Books, Glorious (and Not So Glorious) Books

pexels-photo-264635Chances are pretty good that if you’re a writer, you’re also a reader. Books are glorious! But chances are also good that you’ve read a not-so-glorious book, one that left you scratching your head. As in “how did an agent, then an editor, THEN a whole acquisitions team at a major publishing house think this was good enough to publish?”

Yeah, you know what I’m talking about. I just finished a middle grade novel like this, and yes, I did finish it. I kept reading even though the protagonist was whiny and unlikable. I kept reading even though the plot was something I’d seen a hundred times before. I kept reading even though the other characters were mostly undeveloped and/or stereotypical. I kept reading to the whiny, predictable end.

There was a time when I would let a book like this get the better of me. I’d stew and sulk and possibly–I’m not saying I did this, I’m just saying maybe–throw the book across the room. But not any more. Now, I read those books from start to finish. Because I want to know the why. What did an agent, an editor, and a whole acquisitions team see that I’m not seeing? Why did a book get published?

And while I’m pondering, why are kids reading this book? Because this particular book had a ton of reviews–great reviews! (Except for one which funnily, listed just about everything that had annoyed me.)

Publishing is a subjective business in some ways, but more importantly, it’s a money-making business. So if a publisher sees dollar signs, it’s a book they’ll acquire, in spite of cardboard characters, tired plots, or a boring protagonist. My mission, when I’m reading so-so books, is to see why it sold.

And here’s what I’ve found again and again: concept trumps everything. There are some subjects ( plots) that middle schoolers are always going to read. And there are emotional concepts that are highly relatable to the middle schooler. If I can find that relatable concept in a tried-and-true yet fresh plot, I’m halfway to the shelf.

You can be, too, in whatever you write. But first, you gotta read a lot of books.

(P.S. You might want to check out the Great American Read for more glorious but also head-scratching books. I mean, Fifty Shades of Grey? Seriously? On the other hand, look how much money that book has made…so yeah. I rest my case. Feel free to share your strong opinions.)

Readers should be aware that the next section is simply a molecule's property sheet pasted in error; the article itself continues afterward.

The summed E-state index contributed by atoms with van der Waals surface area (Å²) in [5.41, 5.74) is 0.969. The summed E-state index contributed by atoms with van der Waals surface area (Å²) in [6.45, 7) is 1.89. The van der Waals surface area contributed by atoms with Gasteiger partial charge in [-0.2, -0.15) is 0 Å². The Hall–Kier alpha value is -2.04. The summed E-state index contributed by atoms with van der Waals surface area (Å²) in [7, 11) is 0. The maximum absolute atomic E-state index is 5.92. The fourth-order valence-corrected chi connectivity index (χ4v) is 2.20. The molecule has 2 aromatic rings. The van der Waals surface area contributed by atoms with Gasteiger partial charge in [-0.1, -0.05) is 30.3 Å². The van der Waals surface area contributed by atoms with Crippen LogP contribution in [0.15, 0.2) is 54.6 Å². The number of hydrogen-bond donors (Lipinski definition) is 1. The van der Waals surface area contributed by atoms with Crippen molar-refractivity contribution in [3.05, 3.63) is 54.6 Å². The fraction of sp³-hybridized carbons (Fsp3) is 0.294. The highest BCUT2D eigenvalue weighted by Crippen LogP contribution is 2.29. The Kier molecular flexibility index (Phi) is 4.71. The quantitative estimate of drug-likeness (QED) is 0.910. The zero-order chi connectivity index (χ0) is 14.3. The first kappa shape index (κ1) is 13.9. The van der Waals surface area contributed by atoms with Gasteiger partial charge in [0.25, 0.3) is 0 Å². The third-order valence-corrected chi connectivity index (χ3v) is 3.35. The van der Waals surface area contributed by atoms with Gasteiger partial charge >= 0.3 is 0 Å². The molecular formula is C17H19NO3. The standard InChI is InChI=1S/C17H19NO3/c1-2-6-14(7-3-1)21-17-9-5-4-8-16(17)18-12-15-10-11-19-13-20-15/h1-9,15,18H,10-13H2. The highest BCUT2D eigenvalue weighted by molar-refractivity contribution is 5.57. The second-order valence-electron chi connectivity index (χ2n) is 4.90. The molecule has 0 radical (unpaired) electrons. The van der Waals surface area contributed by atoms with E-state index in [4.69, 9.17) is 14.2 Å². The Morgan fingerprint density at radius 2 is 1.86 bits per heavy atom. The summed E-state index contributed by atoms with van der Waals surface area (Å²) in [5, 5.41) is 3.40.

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Tuesday Tips on Writing and Publishing a Book

ImageIt’s finally here: Children’s Book Week

I don’t have a horse in this race, as the expression goes, but I’m still excited to hear about the Children’s Choice Book Awards, 2013. Any minute today, they’ll post those titles, and I’ll take a few minutes to dream about my books and the what ifs that might follow…

Of course, first I have to deal with a little sticky wicket I call “publishing.” So, Tip One:

Book Publishers Accepting Submissions by Location

I can’t say for sure if a regional publisher is an easier sell. But I can say that this list of publishers are accepting submissions (unlike bigger publishers who only accept agented submissions). A local publisher may be a perfect fit for your proposal or manuscript, particularly if your book has a regional bent.

And Tip Two comes from one of my very favorite authors, Margaret Atwood. She shared her Ten Rules of Writing Fiction. Because before I can get my book published, I have to write the best book my brain can bust out. So I particularly liked Rule Ten:

10. Prayer might work. Or reading ­something else. Or a constant visual­isation of the holy grail that is the finished, published version of your resplendent book.

So, yeah. We’re back to publishing. And if I’m going to write and pray and visualize, I might as well dream big.

Like the Children’s Choice Book Awards. (You get a trophy, right?)